The U.S. Consumer Product Safety Commission opened an investigation this month after the New Jersey health department found elevated lead levels in two fields, which then were closed.
But until more information comes out, local school districts are not assuming that their fields contain unsafe levels of lead, several officials said.
"I'm not going to alarm parents. There's just not enough data to raise a red flag," said Paula Smith, an assistant superintendent at the Alief Independent School District. "We're in a holding pattern."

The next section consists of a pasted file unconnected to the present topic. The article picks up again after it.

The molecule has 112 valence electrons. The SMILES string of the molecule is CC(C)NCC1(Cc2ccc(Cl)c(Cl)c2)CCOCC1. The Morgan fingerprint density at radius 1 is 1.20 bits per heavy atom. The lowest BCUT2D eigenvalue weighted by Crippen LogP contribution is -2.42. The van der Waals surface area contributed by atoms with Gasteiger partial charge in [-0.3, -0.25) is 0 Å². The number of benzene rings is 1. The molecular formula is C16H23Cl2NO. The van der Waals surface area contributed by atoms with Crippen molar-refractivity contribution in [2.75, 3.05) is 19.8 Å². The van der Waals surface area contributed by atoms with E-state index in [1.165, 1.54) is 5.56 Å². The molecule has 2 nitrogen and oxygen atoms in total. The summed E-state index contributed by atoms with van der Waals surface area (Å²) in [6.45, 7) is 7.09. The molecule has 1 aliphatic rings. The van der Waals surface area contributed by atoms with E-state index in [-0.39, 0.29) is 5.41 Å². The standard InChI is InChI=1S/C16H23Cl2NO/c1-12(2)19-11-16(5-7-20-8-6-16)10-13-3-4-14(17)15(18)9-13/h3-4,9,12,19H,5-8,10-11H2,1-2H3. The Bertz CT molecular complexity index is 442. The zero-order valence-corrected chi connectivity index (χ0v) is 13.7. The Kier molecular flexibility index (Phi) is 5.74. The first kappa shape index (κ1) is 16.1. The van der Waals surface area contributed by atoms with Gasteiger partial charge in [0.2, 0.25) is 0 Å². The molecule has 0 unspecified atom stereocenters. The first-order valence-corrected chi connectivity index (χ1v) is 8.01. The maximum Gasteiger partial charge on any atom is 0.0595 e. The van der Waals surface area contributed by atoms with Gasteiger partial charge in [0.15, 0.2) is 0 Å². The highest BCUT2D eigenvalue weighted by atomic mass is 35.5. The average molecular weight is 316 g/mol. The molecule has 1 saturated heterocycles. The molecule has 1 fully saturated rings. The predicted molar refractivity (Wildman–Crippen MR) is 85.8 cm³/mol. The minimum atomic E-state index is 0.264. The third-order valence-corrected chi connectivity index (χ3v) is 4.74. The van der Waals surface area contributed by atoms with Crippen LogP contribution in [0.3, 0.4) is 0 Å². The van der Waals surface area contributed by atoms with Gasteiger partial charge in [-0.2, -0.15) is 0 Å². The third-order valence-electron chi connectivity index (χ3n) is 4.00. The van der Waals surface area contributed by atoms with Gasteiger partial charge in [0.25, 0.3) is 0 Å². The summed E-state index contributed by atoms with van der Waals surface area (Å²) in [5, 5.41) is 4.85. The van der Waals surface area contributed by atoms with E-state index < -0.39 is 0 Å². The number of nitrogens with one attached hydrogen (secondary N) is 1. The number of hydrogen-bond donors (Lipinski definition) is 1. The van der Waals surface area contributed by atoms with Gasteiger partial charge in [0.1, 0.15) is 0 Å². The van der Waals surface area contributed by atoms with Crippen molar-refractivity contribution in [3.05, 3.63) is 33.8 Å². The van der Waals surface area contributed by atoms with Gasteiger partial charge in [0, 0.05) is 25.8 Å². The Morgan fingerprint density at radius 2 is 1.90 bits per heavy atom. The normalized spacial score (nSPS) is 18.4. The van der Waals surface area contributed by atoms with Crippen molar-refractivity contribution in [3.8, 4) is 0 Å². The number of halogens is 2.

Hopefully this is a false alarm. The effects of lead, even small amounts, can be extremely dramatic (though this is usually found in younger children). Children chronically exposed to lead in their homes can develop mental retardation and other brain-related harm.